The ECJ has previously held that, as a consequence of the provisions of the Brussels Regulation, anti-suit injunctions cannot be made in relation to court proceedings (Turner v Grovit Case C-159/02 [2004] 2 Lloyd’s Rep. 169). The key question for decision in the “Front Comor” was whether that restriction extended to injunctions that were in support of arbitration proceedings. As noted above, arbitration proceedings are outside the scope of the Brussels Regulation.  

The English view, which was expressed by the House of Lords in this case, is that the exclusion of arbitration should be looked at widely and be interpreted as covering all disputes connected with the arbitration. The Advocate General has taken the view that the exclusion of arbitration proceedings in the Brussels Regulation should be construed narrowly. Following this view, the subject matter of the proceedings before the Tribunale di Syracuse was a claim in tort for damages and not arbitration. It was therefore not excluded from the Brussels Regulation.  

In the Advocate General’s opinion, the Brussels Regulation does prevent a court in a Member State from making orders that seek to restrain proceedings in the courts of another Member State on the basis that, in the opinion of the court making the order, the proceedings are in breach of an arbitration agreement.  

What now?

Although the ECJ has not yet ruled on the question referred to them in this case, it is likely that it will follow the views of the Advocate General. The decision of the Advocate General is perhaps not surprising given the historical tension over this subject between the systems of law on either side of the channel. It is, however, disappointing and appears to ignore the practical reality of commerce where arbitration clauses are routinely used. Assuming the opinion is followed by the ECJ, this has the potential to cause severe disruption to the resolution of commercial disputes.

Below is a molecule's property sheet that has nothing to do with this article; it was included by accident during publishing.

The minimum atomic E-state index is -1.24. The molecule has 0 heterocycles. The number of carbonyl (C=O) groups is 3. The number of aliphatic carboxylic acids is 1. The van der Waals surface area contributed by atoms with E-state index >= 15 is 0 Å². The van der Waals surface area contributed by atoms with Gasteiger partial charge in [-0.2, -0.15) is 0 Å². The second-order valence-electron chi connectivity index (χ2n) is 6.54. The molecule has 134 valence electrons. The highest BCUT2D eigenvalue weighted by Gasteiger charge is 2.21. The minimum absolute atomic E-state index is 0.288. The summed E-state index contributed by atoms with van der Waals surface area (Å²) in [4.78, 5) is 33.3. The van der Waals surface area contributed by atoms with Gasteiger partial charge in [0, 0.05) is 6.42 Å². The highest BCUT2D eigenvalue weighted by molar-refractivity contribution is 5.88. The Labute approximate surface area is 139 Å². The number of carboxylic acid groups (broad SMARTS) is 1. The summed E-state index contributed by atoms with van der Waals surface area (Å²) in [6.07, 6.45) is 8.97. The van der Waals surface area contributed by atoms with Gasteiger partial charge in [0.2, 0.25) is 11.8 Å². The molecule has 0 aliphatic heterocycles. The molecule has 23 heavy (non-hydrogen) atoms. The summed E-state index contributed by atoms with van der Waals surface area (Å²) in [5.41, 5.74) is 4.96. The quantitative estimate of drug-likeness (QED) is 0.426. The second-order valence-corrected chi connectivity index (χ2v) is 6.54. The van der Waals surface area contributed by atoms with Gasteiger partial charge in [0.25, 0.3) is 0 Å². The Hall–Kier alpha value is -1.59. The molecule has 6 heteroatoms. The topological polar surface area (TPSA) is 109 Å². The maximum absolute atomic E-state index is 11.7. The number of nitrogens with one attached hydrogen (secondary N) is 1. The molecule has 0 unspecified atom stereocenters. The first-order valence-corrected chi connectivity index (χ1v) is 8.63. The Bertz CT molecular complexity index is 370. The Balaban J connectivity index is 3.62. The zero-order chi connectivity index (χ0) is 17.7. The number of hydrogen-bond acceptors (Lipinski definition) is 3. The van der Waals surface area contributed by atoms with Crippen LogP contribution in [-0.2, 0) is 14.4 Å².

The “Front Comor” decision means that a party to an arbitration agreement, where the seat is to be in a Member State of the EU, is at risk where his contractual counter-party is bringing an action before the courts of another Member State. Although that action would be in breach of the arbitration agreement, the aggrieved party would need to appear before the court to ask that they decline jurisdiction, with uncertain results. An application would likely be made under the New York Convention on the Recognition and Enforcement of Foreign Arbitral Awards, which mandates a court seized of an action where there is an arbitration agreement to refer the parties to arbitration. However, that requirement is conditional and does not apply if the court finds the arbitration agreement “null and void, inoperative or incapable of being performed”. In deciding this question the relevant national court would apply its own procedures and national law; a circumstance that the parties may have sought to avoid by choosing the law of their contract and the agreement to arbitrate.  

The parties to an arbitration agreement are likely to have chosen to arbitrate for any one or more of a variety of reasons such as privacy, speed, cost or to allow a more commercial approach to dispute resolution than a court could offer. Perhaps most importantly the agreement to arbitrate, as their Lordships observed, is an agreement to take the parties outside the procedures of any national court.  

A consequence of the Advocate General’s opinion will be that parties who had sought to avoid national courts may be forced to appear before a court first seized in order to argue that that court should stay its own process and refer the parties to arbitration. This is very far from what the parties are likely to have bargained for and could see contracting parties seeking to take alternative non-arbitral measures to protect their right to arbitrate.